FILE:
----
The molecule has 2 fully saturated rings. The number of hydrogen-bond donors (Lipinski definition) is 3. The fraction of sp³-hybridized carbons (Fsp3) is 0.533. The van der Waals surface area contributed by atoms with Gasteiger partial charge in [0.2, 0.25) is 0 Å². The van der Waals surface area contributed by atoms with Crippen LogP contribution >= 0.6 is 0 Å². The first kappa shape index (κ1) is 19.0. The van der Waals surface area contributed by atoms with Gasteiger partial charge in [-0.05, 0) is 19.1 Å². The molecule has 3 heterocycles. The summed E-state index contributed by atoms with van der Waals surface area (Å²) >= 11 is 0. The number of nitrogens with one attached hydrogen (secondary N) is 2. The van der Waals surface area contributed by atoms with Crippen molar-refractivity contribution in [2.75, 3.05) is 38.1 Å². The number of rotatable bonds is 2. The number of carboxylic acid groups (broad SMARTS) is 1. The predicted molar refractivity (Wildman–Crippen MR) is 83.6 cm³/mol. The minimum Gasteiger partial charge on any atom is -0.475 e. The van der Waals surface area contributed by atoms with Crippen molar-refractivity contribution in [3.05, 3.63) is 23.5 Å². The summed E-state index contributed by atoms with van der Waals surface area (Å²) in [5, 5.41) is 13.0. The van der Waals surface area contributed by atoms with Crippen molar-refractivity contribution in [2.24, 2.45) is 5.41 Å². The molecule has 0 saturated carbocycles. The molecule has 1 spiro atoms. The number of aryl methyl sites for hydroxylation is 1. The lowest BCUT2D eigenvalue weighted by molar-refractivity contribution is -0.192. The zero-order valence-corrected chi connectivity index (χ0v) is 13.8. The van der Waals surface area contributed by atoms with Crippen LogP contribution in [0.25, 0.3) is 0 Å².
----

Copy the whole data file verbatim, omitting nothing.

The molecule has 2 fully saturated rings. The number of hydrogen-bond donors (Lipinski definition) is 3. The fraction of sp³-hybridized carbons (Fsp3) is 0.533. The van der Waals surface area contributed by atoms with Gasteiger partial charge in [0.2, 0.25) is 0 Å². The van der Waals surface area contributed by atoms with Crippen LogP contribution >= 0.6 is 0 Å². The first kappa shape index (κ1) is 19.0. The van der Waals surface area contributed by atoms with Gasteiger partial charge in [-0.05, 0) is 19.1 Å². The molecule has 3 heterocycles. The summed E-state index contributed by atoms with van der Waals surface area (Å²) >= 11 is 0. The number of nitrogens with one attached hydrogen (secondary N) is 2. The van der Waals surface area contributed by atoms with Crippen molar-refractivity contribution in [2.75, 3.05) is 38.1 Å². The number of rotatable bonds is 2. The number of carboxylic acid groups (broad SMARTS) is 1. The predicted molar refractivity (Wildman–Crippen MR) is 83.6 cm³/mol. The minimum Gasteiger partial charge on any atom is -0.475 e. The van der Waals surface area contributed by atoms with Crippen molar-refractivity contribution in [3.05, 3.63) is 23.5 Å². The summed E-state index contributed by atoms with van der Waals surface area (Å²) in [5, 5.41) is 13.0. The van der Waals surface area contributed by atoms with Crippen molar-refractivity contribution in [2.24, 2.45) is 5.41 Å². The molecule has 0 saturated carbocycles. The molecule has 1 spiro atoms. The number of aryl methyl sites for hydroxylation is 1. The lowest BCUT2D eigenvalue weighted by molar-refractivity contribution is -0.192. The zero-order valence-corrected chi connectivity index (χ0v) is 13.8. The van der Waals surface area contributed by atoms with Crippen LogP contribution in [0.25, 0.3) is 0 Å².